Photo: Rachel Murray/Getty Images for Fitbit Local

Fitbit Inc., which produces wearable fitness devices, will move its production out of China in January amid the ongoing U.S.-China trade war, Reuters reports.

The big picture: In June, Fitbit joined a group of more than 600 companies to pen a letter in opposition to the trade war, specifically regarding President Trump's plan to continue raising tariffs on Chinese products.

  • Fitbit said it began looking to move during 2018 as the trade war heated up.
  • It has not yet revealed where it will be relocating.

Between the lines: Reuters reported last month that Fitbit is also in talks to be bought by an investment bank.

Go deeper: Data collection from fitness tech has crime-solving capabilities

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Updated 1 hour ago - Politics & Policy

Coronavirus dashboard

Illustration: Annelise Capossela/Axios

  1. Global: Total confirmed cases as of 12:30 a.m. ET: 20,620,847 — Total deaths: 748,416— Total recoveries: 12,770,718Map.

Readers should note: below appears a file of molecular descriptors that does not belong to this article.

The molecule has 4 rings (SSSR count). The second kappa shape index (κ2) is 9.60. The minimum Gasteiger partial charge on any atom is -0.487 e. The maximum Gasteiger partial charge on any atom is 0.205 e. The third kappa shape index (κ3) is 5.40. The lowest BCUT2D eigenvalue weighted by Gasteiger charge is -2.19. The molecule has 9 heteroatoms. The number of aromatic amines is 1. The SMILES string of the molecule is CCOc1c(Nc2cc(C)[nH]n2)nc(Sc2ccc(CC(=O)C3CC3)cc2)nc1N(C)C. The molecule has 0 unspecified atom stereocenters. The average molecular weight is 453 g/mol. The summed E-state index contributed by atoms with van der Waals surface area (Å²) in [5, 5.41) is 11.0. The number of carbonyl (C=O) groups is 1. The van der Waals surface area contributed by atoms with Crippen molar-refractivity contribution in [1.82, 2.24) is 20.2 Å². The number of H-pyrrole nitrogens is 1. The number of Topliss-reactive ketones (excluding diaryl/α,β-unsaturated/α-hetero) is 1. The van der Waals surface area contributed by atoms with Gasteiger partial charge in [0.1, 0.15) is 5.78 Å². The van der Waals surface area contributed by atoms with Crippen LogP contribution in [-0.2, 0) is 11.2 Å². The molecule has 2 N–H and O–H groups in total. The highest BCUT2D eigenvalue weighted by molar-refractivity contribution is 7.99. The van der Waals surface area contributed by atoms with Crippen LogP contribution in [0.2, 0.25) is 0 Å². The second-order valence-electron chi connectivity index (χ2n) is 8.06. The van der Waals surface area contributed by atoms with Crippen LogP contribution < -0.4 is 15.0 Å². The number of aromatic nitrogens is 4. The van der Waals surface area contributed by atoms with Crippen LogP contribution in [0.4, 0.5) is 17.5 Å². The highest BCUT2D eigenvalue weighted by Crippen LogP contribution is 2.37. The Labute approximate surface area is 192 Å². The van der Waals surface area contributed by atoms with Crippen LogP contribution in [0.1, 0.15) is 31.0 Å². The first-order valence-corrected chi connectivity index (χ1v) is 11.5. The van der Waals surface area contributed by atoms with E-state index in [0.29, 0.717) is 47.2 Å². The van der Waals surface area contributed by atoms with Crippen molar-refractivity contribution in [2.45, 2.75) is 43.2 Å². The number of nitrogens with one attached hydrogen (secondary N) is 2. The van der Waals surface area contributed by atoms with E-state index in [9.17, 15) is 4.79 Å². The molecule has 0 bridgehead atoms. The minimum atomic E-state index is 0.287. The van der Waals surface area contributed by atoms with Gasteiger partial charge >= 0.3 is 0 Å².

2. U.S.: Total confirmed cases as of 12:30 a.m. ET: 5,197,000 — Total deaths: 166,026 — Total recoveries: 1,714,960 — Total tests: 63,252,257Map.
  3. Politics: Pelosi says Mnuchin told her White House is "not budging" on stimulus position.
  4. Business: U.S. already feeling effects of ending unemployment benefits.
  5. Public health: America's two-sided COVID-19 response America is flying blind on its coronavirus response.
  6. Education: New Jersey governor allows schools to reopenGallup: America's confidence in public school system jumps to highest level since 2004.

Bob Woodward's new book details letters between Trump and Kim Jong-un

Bob Woodward during a 2019 event in Los Angele. Photo: Michael Kovac/Getty Images

Journalist Bob Woodward has obtained "25 personal letters exchanged" between President Trump and North Korean leader Kim Jong-un for his new book, "Rage," publisher Simon & Schuster revealed on Wednesday.

Details: In the letters, "Kim describes the bond between the two leaders as out of a 'fantasy film,' as the two leaders engage in an extraordinary diplomatic minuet," according to a description of the book posted on Amazon.

Dozens of Confederate symbols removed in wake of George Floyd's death

A statue of Confederate States President Jefferson Davis lies on the street after protesters pulled it down in Richmond, Virginia, in June. Photo: Parker Michels-Boyce/AFP via Getty Images

59 Confederate symbols have been removed, relocated or renamed since anti-racism protests began over George Floyd's death, a new Southern Poverty Law Center (SPLC) report finds.

Why it matters: That's a marked increase on previous years, per the report, which points out just 16 Confederate monuments were affected in 2019.